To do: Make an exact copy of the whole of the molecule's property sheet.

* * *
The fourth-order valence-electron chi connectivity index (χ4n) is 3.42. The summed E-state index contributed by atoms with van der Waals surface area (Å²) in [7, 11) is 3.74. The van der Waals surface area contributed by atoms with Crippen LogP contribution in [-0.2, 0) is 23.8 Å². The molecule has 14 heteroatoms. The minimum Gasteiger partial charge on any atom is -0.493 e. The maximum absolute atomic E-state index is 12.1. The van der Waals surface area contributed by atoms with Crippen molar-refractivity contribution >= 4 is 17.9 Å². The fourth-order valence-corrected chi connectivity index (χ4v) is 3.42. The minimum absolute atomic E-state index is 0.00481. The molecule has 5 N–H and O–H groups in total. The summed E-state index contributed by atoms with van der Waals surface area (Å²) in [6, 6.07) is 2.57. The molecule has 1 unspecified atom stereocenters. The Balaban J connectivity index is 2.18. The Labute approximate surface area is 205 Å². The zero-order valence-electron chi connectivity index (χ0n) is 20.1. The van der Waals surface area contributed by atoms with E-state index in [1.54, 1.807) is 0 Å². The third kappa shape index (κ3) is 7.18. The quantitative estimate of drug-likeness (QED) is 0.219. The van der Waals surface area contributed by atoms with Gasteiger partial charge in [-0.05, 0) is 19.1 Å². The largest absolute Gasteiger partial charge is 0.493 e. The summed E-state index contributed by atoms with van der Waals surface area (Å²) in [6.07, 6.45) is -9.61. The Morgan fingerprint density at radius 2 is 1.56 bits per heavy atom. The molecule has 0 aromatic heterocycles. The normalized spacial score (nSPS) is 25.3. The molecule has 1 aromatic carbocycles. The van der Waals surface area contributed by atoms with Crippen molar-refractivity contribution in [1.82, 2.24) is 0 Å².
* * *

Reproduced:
The fourth-order valence-electron chi connectivity index (χ4n) is 3.42. The summed E-state index contributed by atoms with van der Waals surface area (Å²) in [7, 11) is 3.74. The van der Waals surface area contributed by atoms with Crippen LogP contribution in [-0.2, 0) is 23.8 Å². The molecule has 14 heteroatoms. The minimum Gasteiger partial charge on any atom is -0.493 e. The maximum absolute atomic E-state index is 12.1. The van der Waals surface area contributed by atoms with Crippen molar-refractivity contribution >= 4 is 17.9 Å². The fourth-order valence-corrected chi connectivity index (χ4v) is 3.42. The minimum absolute atomic E-state index is 0.00481. The molecule has 5 N–H and O–H groups in total. The summed E-state index contributed by atoms with van der Waals surface area (Å²) in [6, 6.07) is 2.57. The molecule has 1 unspecified atom stereocenters. The Balaban J connectivity index is 2.18. The Labute approximate surface area is 205 Å². The zero-order valence-electron chi connectivity index (χ0n) is 20.1. The van der Waals surface area contributed by atoms with E-state index in [1.54, 1.807) is 0 Å². The third kappa shape index (κ3) is 7.18. The quantitative estimate of drug-likeness (QED) is 0.219. The van der Waals surface area contributed by atoms with Gasteiger partial charge in [-0.05, 0) is 19.1 Å². The largest absolute Gasteiger partial charge is 0.493 e. The summed E-state index contributed by atoms with van der Waals surface area (Å²) in [6.07, 6.45) is -9.61. The Morgan fingerprint density at radius 2 is 1.56 bits per heavy atom. The molecule has 0 aromatic heterocycles. The normalized spacial score (nSPS) is 25.3. The molecule has 1 aromatic carbocycles. The van der Waals surface area contributed by atoms with Crippen molar-refractivity contribution in [1.82, 2.24) is 0 Å².